TCP Plotting using Python
This code shows some examples of how to create plots that demonstrate the effectiveness of a TCP implementation. The plots are:
rate.png : Shows the rate of the TCP connection over time. The rate is smoothed by summing all the bytes received over a 1 second window, then sliding this window in 0.1 second increments.
queue.png: Shows the queue size of a router over time. Dropped packets are plotted with an "X" symbol at the maximum queue size plus 1.
sequence.png: Shows a sequence number plot over time. A square box is plotted at each (time,sequence) pair, and a dot is plotted at each (time,acknumber) pair. The sequence numbers are divided by 1500 to convert bytes to packets, and modded by 50 to wrap the graph horizontally.
These generate the rates.txt and queue.txt files, respectively. This is artificial data to mimic traces from a TCP implementation and a router. The resulting data is not intended to be accurate but to show how the plotting works.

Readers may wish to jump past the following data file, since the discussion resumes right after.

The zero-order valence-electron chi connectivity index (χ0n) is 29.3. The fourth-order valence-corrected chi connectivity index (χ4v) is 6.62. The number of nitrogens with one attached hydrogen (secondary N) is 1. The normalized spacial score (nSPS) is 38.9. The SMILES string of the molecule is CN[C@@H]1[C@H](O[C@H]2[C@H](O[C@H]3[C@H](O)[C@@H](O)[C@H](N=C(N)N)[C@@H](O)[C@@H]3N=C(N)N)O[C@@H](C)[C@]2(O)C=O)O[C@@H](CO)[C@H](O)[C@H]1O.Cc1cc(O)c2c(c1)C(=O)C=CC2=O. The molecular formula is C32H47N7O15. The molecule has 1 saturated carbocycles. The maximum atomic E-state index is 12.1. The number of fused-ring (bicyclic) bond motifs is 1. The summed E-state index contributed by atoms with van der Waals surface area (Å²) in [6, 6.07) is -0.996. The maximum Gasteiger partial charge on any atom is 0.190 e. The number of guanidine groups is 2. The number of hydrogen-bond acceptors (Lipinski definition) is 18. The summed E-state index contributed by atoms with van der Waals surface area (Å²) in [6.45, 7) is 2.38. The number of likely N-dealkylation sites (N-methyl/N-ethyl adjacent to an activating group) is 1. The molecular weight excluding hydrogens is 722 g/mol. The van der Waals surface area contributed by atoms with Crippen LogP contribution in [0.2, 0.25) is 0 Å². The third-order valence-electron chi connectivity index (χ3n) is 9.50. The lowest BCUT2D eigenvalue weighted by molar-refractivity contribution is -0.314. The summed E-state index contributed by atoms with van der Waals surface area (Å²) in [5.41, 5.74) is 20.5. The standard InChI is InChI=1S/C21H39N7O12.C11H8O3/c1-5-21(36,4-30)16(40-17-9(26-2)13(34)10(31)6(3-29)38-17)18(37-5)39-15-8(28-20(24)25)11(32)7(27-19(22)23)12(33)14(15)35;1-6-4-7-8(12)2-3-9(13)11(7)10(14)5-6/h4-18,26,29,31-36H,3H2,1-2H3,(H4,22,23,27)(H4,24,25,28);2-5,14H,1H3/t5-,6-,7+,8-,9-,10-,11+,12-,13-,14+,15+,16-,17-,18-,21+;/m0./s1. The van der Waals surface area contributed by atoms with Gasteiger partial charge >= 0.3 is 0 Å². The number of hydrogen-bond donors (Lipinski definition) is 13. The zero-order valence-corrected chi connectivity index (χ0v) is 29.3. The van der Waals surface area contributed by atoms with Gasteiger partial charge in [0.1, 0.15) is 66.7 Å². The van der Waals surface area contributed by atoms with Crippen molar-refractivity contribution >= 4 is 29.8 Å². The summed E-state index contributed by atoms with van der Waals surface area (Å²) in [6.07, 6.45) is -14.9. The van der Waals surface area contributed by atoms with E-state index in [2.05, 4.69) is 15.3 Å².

These generate the graphs described above, using the data files created by the generation scripts.
hese examples require the installation of matplotlib. You can easily install this using:
sudo apt-get install python-pip sudo pip install matplotlib
If you wish to use a virtual environment instead, then use the following to create and activate a virtual environment with the required packages.
sudo apt-get install python-pip sudo pip install virtualenv mkdir ~/virtualenvs virtualenv ~/virtualenvs/plotting source ~/virtualenvs/plotting/bin/activate pip install -r requirements.txt